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Father John Misty at SummerStage / Afterword

David Burke, Contributing Writer, Foreword / Afterword, August 6, 2015

Father John Misty played Central Park’s SummerStage this past Wednesday night at Rumsey Playfield for a crowd of roughly two thousand. The space, designated for SummerStage concerts during the program’s run from late May to early October, was appropriately converted from its usual multipurpose field to a merch and vendor strewn concert pavilion. I paid $22 for a biodegradable pint of City Winery malbec and battled through the ATM lines to get to the west side of the stage as Angel Olsen began to wrap her set, which was promising, and while I don’t know her, I’m going to get to.

The general admission event was pretty standard, pairs and small groups vied for real estate in the changeover as some broke off to freshen up their beverages, and the early eager tried to defend their blanket-claimed sitting spaces against the backfill of a crowd that was surprisingly non-hipster and dare I say it, non-cool, despite Father John Misty’s sound, which I thought was decidedly niche. Guess not.

Father John Misty took the stage with the sun still above the horizon on a lovely midsummer evening. His band, all dressed like him in dark suits and white shirts assumed their positions before a simple red backdrop and an ironic neon sign that said “no photography” in script inside a heart shaped frame. From off stage right, a bearded and sunglassed character ran forward and grabbed the mic stand twirling it behind his head and sliding into his 2015 LP’s title song, I Love You Honeybear to a vigorous affirmation from the crowd. Establishing his performance style early, Father John Misty, alternately twirled his microphone and brandished his mic stand, channeling his inner Freddie Mercury, and gyrated in pop diva mimicry, mounting his bass drum and gesturing to the crowd and the band. He played three songs from his latest LP, each of which stood to establish his various sound before he addressing the crowd. Strange Encounter offered a rockier side of his sound and True Affection, a favorite of mine, tasted a little more electro-dance.

“With this next song,” he said, bantering with the crowd for the first time, “I’m going to join the proud lineage of men who’ve been coming to this park at night to expose themselves to strangers.” And that sums up the evening. On stage, Josh Tillman aka Father John Misty was all innuendo and androgynous flirt, ironic and flashy, a bit self-loathing and a lot self-aware, and above all, consistent. He played on, covering most of his latest record and offering a few from 2012’s Fear Fun as well. He took a stage dive, and then made an obvious production of his struggle to get back on stage. He pulled a sexy cabaret style piano-top ballad on the edge of the stage. At one point he tore off his acoustic guitar mid-song and hurled it more that half the length of the stage at, not to, a stagehand who managed to catch it unbroken. It was great. The show and the showman hand in hand with the calamitous lyrics of his music.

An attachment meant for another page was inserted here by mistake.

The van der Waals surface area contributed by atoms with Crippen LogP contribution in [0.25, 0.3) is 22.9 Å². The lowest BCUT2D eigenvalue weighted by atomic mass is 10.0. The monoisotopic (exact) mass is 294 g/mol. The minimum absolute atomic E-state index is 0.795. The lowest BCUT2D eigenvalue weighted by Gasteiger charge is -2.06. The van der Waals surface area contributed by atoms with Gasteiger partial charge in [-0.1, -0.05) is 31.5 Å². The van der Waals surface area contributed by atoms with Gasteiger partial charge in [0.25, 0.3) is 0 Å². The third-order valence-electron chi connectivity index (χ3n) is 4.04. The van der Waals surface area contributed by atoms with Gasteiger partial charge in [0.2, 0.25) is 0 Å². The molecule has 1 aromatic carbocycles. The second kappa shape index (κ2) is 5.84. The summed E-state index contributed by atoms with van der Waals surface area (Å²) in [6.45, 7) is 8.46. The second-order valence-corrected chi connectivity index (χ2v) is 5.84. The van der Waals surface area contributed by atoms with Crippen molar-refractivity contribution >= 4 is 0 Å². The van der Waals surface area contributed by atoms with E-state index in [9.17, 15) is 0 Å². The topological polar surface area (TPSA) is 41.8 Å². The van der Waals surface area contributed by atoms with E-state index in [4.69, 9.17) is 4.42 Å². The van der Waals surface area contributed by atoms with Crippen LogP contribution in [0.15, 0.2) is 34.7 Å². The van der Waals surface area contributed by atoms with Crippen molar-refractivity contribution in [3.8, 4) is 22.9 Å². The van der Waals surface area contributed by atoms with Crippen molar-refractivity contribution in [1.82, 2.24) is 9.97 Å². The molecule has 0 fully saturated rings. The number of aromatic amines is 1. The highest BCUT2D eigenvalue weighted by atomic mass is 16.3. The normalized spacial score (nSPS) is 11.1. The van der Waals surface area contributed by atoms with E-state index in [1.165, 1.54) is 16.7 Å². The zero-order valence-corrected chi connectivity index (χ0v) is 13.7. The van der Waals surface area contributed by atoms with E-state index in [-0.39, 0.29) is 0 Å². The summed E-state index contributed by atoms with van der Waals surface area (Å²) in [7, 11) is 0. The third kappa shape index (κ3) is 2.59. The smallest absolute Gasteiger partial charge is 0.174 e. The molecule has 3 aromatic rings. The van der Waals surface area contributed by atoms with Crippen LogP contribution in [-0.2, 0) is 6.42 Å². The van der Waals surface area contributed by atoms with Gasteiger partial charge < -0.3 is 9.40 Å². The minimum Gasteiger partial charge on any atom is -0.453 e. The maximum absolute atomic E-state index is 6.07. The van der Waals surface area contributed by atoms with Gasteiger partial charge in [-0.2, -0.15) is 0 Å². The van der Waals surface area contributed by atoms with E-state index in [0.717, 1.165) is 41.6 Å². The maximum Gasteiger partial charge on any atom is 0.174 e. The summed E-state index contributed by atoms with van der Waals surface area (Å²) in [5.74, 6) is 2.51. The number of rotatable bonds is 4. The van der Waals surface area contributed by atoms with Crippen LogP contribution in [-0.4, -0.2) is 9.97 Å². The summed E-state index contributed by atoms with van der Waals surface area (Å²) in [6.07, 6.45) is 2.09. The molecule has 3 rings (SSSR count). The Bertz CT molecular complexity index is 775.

Father John Misty is an artist. Musician, sure, but what I witnessed Wednesday night was more of an exhibition than a concert. The couples making out during The Night Josh Tillman Came to Our Apt., the chatter that I heard while Tillman sang “I hate that soulful affectation white girls put on,” and the eager crowd participation in the laugh track portion of Bored in the USA all seemed to serve as some sort of real life recreation of I Love You Honeybear’s world of self-important characters, missed meaning and dwindling significance in an underwhelming modern context.

But to say that Father John Misty’s act is obvious or hackneyed would do it a serious disservice. The guy can sing. He has a beautiful voice and a solid band, and he’s a worthy storyteller – a distinction that elevates him, especially relative to his contemporaries. And it wasn’t all dark irony and fatalism, either. His first encore song, I Went to The Store One Day, was solo and acoustic to a surprisingly quiet crowd that for the first time in the evening suggested to me that they got more than I had initially given them credit for. It was beautiful and warm, despite the context, and in a strange way, it warmed me, too. He dedicated his final encore song, Everyman Needs a Companion, another selection from Fear Fun, to his drummer’s baby daughter, who was born the just night before – a bit of a country strum and hum with vocal accompaniment a twangy reverb on Tillman’s electric guitar. It was ecumenical send-off for the masses akin to the benediction at the end of a sermon. I couldn’t help but think that Tillman’s training in a Pentecostal church school had come to bear here, in his benediction, as in his modern fire and brimstone that is the heart of his lyrical construct.

But if there’s one thing that Father John Misty is above all, he’s modern. He took a selfie video early in the set then held up the band and the crowd while he replayed it to himself, checking to see if he “got it.” He did. He also took time to thank SummerStage’s corporate sponsor, Capital One. “Did anyone max out a Capital One credit card to come here?” he quipped. It was a good show, and though I felt like I’d been to the theatre rather than a concert, I was okay with it.


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